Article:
Gender and Islam in Africa examines ways in which women in Africa are interpreting traditional Islamic concepts in order to empower themselves and their societies. African women, it argues, have promoted the ideals and practices of equality, human rights, and democracy within the framework of Islamic thought, challenging conventional conceptualizations of the religion as gender-constricted and patriarchal.

The contributors come from the fields of history, anthropology, linguistics, gender studies, religious studies, and law. Their depictions of African women’s interpreting and reinterpreting of Islam go back into the nineteenth century and up to today, including analyses of how cultural media such as popular song and film can communicate new gender roles in terms of sexuality and direct examinations of religious and religiously based family law and efforts to reform them.

Margot Badran is a historian of women and gender issues in Muslim societies. She is a Senior Scholar at the Woodrow Wilson Center and a Senior Fellow at the Prince Alwaleed ibn Talal Center for Muslim-Christian Understanding, Georgetown University. Her most recent book is Feminism in Islam.



Introduction: Gender and Islam in Africa—Rights, Sexuality, and Law
Margot Badran

Part I. Women Re/produce Knowledge
1. Muslim Women’s Knowledge Production in the Greater Maghreb: The Example of Nana Asma’u of Northern Nigeria
Beverly B. Mack
2. Rethinking Marginality and Agency in Postcolonial Niger: A Social Biography of a Sufi Woman Scholar
Ousseina D. Alidou
3. Deconstructing Islamic Feminism: A Look at Fatima Mernissi
Raja Rhouni
4. Embodied Tafsir: South African Muslim Women Confront Gender Violence in Marriage
Sa’diyya Shaikh

Part II. Re/constructing Women, Gender, and Sexuality
5. Changing Conceptions of Moral Womanhood in Somali Popular Songs, 1960–1990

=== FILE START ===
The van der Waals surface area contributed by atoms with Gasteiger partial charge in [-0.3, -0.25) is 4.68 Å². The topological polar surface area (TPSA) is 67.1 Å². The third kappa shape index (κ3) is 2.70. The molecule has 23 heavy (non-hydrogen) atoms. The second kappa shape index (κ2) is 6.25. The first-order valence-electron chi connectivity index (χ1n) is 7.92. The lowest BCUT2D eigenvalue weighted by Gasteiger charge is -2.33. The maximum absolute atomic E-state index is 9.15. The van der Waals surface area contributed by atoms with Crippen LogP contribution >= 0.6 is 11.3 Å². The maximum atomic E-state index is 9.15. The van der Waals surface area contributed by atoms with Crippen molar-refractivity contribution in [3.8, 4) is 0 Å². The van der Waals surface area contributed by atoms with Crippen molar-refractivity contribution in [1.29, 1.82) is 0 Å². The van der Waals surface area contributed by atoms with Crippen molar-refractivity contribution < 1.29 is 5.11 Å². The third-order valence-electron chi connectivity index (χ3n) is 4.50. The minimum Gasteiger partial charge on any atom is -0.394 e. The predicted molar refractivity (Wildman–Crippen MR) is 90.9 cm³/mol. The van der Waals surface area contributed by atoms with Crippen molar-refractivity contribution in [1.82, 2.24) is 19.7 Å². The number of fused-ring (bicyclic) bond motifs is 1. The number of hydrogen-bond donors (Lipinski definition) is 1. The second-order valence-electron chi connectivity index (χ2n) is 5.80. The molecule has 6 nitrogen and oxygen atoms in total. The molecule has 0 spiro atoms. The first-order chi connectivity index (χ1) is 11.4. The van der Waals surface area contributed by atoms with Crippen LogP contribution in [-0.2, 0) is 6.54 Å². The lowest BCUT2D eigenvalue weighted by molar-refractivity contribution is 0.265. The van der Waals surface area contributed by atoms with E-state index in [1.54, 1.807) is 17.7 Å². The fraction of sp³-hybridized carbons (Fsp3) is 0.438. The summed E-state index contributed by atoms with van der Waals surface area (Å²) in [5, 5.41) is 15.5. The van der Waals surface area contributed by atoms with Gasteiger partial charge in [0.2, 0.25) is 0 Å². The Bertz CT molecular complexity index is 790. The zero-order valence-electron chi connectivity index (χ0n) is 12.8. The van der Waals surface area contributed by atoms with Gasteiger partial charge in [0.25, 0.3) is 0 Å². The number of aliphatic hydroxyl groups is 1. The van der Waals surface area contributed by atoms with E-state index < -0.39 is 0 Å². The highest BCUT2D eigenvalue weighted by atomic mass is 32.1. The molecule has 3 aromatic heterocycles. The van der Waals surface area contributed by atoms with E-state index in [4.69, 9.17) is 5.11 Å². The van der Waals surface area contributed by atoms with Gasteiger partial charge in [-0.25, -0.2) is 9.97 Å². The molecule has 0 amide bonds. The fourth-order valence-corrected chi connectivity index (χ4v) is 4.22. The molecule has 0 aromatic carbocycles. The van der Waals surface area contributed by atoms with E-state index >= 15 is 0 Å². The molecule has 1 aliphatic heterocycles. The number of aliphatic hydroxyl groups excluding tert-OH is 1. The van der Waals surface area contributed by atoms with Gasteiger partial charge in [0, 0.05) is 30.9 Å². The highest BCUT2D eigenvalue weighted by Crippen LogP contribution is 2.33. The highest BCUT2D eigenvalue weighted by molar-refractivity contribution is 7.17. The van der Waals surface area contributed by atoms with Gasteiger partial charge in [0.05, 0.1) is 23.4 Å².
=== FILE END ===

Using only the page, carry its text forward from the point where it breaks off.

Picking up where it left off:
Lidwien Kapteijns
6. Guidelines for the Ideal Muslim Woman: Gender Ideology and Praxis in the Tabligh Jama‘at in the Gambia
Marloes Janson
7. Titanic in Kano: Video, Gender, and Islam
Heike Behrend
8 Shari‘a Activism and Zina in Nigeria in the Era of Hudud
Margot Badran

Part III. Shari‘a, Family Law, and Activism
9. Women and Men Put Islamic Law to Their Own Use: Monogamy versus Secret Marriage in Mauritania
Corinne Fortier
10. Islam, Gender, and Democracy in Morocco: The Making of the Mudawana Reform
Julie E. Pruzan-Jørgensen
11. Family Law Reform in Mali: Contentious Debates and Elusive Outcomes
Benjamin F. Soares
12 Legal Recognition of Muslim Marriages in South Africa
Rashida Manjoo


“Margot Badran has assembled 12 articles by outstanding scholars and ethnographers in the fields of African Studies and Islamic Studies. By focusing on political, social, and economic societal micro-processes that are often ignored in text-focused Islamic legal studies, this volume helps reveal how particular conceptions of Islamic law are naturalised and valenced ‘a historical’ in particular African societies.”—Sarah Eltantawi, Journal of Modern African Studies

“The volume provides a much welcome contribution to the literature on Islam and gender in Africa, and will be of interest to graduate students and scholars alike.”—Michelle Johnson, International Journal of African Historical Studies

“This book both presents new and original work and provides a glimpse at the state of the art among scholars who have a sustained commitment to an extremely difficult and contentious topic.”—Barbara M. Cooper, Rutgers University